Posted by: gdevi | May 29, 2010

Movie Review: Outlaw (2007)

Imagine you are a very nice person and you go to work and you work with conviction at what you are doing. Imagine now that you really piss off some very bad people in the line of your work; nothing personal, you were just doing your work but the bad people have taken it personally. Now imagine that the very bad people threaten you by hinting that they know that your wife that you love very much is pregnant in a menacing tone while you are in the men’s room. Men threatening other men in a toilet is the classic metonymy for anxieties of emasculation. Outlaw is the English director Nick Love’s movie about a vigilante posse of men who feel they have been wronged and rendered powerless, emasculated, by a society and a police force that have let social crime get out of control. The hero is Danny Bryant played by Sean Bean in an appropriately asthmatic manner which works because he is a veteran back from Iraq and Afghanistan where he has seen unspeakable cruelty that has totally made him lose his faith in mankind. He hyperventilates, snarls and every facial move is a painful twitch. It is all too much to watch in the comfort of your home; where did this popcorn come from? Who killed who to bring this popcorn to you tonight? You understand?

So anyway, Danny comes back from the Middle East fighting all those terrorists only to find that his significant other has changed the locks on their door and is now kneading her fingers inside another man’s palms. (I didn’t make that one up; this is the actual close-up in the movie). So much for being a soldier and fighting for your country when your government cannot even promise you that your significant other will wait for you.  Naturally this sends Danny over the edge but he doesn’t kill the woman; instead he checks into some sort of boarding house where the motel security guard amuses himself by watching what the boarders are doing on the security cameras installed everywhere. Most of the boarders are constantly having sex and much to the security guard’s relief he discovers that the latest resident is not into sex, but into guns. The security guard–he is one of the emasculated men who join the posse–knows his guns, and he instantly figures out that this ain’t no ordinary thug, but an army vet. The security guard’s office is wall-papered with newspaper reports of all the unsolved crimes, terrible street crimes, knifing attacks, failed justice, all the horrible things happening in England, the terrible news about how the police force has failed the common man on the street.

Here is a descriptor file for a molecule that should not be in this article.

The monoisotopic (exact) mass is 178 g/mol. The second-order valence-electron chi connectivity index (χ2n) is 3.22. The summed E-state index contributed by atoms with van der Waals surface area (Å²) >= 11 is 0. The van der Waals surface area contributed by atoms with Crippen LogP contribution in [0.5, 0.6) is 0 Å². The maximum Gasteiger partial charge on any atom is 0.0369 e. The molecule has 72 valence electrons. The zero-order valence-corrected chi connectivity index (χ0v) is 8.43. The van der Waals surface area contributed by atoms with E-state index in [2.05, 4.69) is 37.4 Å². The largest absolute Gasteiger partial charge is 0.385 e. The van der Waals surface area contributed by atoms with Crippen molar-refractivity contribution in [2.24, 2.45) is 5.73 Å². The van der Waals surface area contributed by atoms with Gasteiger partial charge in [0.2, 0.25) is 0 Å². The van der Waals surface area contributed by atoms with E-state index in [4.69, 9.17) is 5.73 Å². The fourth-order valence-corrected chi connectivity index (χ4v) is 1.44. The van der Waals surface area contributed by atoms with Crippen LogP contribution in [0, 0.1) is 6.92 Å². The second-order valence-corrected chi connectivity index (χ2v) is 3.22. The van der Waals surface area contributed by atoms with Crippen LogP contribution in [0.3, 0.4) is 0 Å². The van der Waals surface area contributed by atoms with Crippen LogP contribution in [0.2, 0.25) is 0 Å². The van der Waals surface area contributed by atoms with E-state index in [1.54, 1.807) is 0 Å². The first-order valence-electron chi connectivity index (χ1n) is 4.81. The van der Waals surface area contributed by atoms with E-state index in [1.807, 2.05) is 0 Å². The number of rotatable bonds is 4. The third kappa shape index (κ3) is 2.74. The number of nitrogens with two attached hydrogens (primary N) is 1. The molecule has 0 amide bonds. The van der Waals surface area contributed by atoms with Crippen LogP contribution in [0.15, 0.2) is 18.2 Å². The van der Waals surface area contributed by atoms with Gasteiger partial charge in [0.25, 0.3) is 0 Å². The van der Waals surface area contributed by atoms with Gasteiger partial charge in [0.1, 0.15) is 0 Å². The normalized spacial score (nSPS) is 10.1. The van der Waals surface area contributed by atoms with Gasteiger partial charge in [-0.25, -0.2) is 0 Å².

There is an allegorical level to this movie though it is a bad one. Is the security guard, for instance, us, the viewers at home who want to see more and more violence? Is the CCTV the media? Anyway, the security guard convinces four horribly wronged men to join Danny Bryant and himself and learn how to be tough and to mete out the long-overdue justice to the violent criminals roaming the British streets. There are the usual ethical and moral dilemmas for our benefit–should we take justice into our own hands? Should we or should we not? Oh what the heck! Let’s!–and the “outlaws” start going after the violent criminals who escaped the justice system through influence-peddling, bribery and corruption. Under Bryant’s mentorship, they quickly transform themselves from being wuzzes to goons who can whack the life out of you with pipes, knives, bats–you name it, they got it and they are not afraid to use it. The undeniable and morally problematic return of the repressed content in all this violent meting out of justice is the haunting images of American and British soldiers torturing Iraqi prisoners inside the Abu Ghraib prison. For instance, the vigilantes like to hood the criminals they catch before they break their knees and shoot them; their preferred mode of execution is standing them hooded on a box which they will kick off. So in the end, what our soldiers are doing in Iraq is just meting out just punishment. The Iraqi political prisoners caught in an aggressive invasion are just like the violent thugs that roam our streets. They can be killed. No questions asked. See why the allegory is dishonest and bad?

But in civilized societies, vigilantism is not a good thing and the movie winds down with the posse being hunted by the police and all of them except the young white-collar professional get killed in police shoot-outs. I don’t want to spoil the ending in case you plan on seeing this movie–don’t, if you ask my advice–but let us just say that, I think there is potential here for a Charles Bronson-Death Wish 1, 2, 3, 4, 5 ad nauseum franchise here if Nick Love markets his characters correctly.

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